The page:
Don't buy the market bounce: Data shows Chinese stocks hit hard by trade war may stay down

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The US-China escalation in trade tensions is bad for Chinese stocks too
Key Points
  • The U.S. and Chinese stock markets rebounded from the trade war plunge, with the Dow Jones Industrial Average closing up over 200 points on Tuesday and Chinese stocks up 2% on Wednesday.
  • Based on recent history, Chinese equities, which have been hit hard, may remain volatile for at least a month.

The trade war between the world's two largest economies is intensifying.

After President Trump raised tariffs on Chinese imports last week, China struck back in kind on Monday, raising its tariffs on some $60 billion worth of U.S. goods.

The situation was a lose-lose scenario to start the week, with U.S. stocks suffering their worst day since early January on Monday. The Dow Jones Industrial Average rebounded on Tuesday, up roughly 200 points. Stocks wavered on Wednesday with the Dow and S&P 500 opening lower but moving up after reports that the Trump administration would offer a six-month delay in auto tariffs.

Things could be more bleak from the Chinese stock market perspective. Chinese equities also experienced a bounce, up 2% on Wednesday, but it may not last long, according to a CNBC analysis of Kensho data.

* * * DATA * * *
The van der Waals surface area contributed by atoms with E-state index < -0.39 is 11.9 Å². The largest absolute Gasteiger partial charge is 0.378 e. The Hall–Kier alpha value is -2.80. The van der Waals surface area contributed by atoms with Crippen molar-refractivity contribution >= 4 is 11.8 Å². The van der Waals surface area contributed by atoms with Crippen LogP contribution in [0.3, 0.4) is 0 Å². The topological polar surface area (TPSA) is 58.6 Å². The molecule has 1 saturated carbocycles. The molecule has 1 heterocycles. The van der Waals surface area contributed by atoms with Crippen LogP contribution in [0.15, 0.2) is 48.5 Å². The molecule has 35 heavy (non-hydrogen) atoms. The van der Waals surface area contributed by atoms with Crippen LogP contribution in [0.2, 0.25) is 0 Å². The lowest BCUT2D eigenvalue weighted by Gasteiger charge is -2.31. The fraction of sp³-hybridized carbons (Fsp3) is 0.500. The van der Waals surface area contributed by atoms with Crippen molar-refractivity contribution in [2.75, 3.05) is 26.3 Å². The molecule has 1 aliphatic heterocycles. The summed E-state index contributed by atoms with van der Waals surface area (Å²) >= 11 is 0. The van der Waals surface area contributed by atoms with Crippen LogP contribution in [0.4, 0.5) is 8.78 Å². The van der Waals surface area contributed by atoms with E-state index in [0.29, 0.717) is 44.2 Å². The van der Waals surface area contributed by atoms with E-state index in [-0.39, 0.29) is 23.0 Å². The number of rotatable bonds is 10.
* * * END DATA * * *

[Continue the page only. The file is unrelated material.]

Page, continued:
The iShares China Large-Cap ETF (FXI) still tumbled more than 7 percent last week.

Over the past 5 years, Chinese stocks have suffered similar losses on five other occasions, according to Kensho, an analytics tool used by Wall Street banks and hedge funds to mine market history for trading insights.

After similar drops, the bearish trend continues, with Chinese equities trading negatively 100 percent of the time a month later, losing an average of 3.5 percent. During those periods, the has traded negatively 2 out of 5 times, with an average return of -0.21%.

After FXI 7% drops in 1 week, it continues to lag
Kensho
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VIDEO1:0501:05
Consumer discretionary's strong performance bodes well for the rest of 2019
Key Points
  • Since 1990, the consumer discretionary sector has a perfect track record — five for five — of posting big full-year returns after starting the first four months of the year strong.
  • Amid the flare-up in the U.S.-China trade war, some of the largest holdings in the consumer discretionary index also are among stocks Wall Street has been recommending to clients.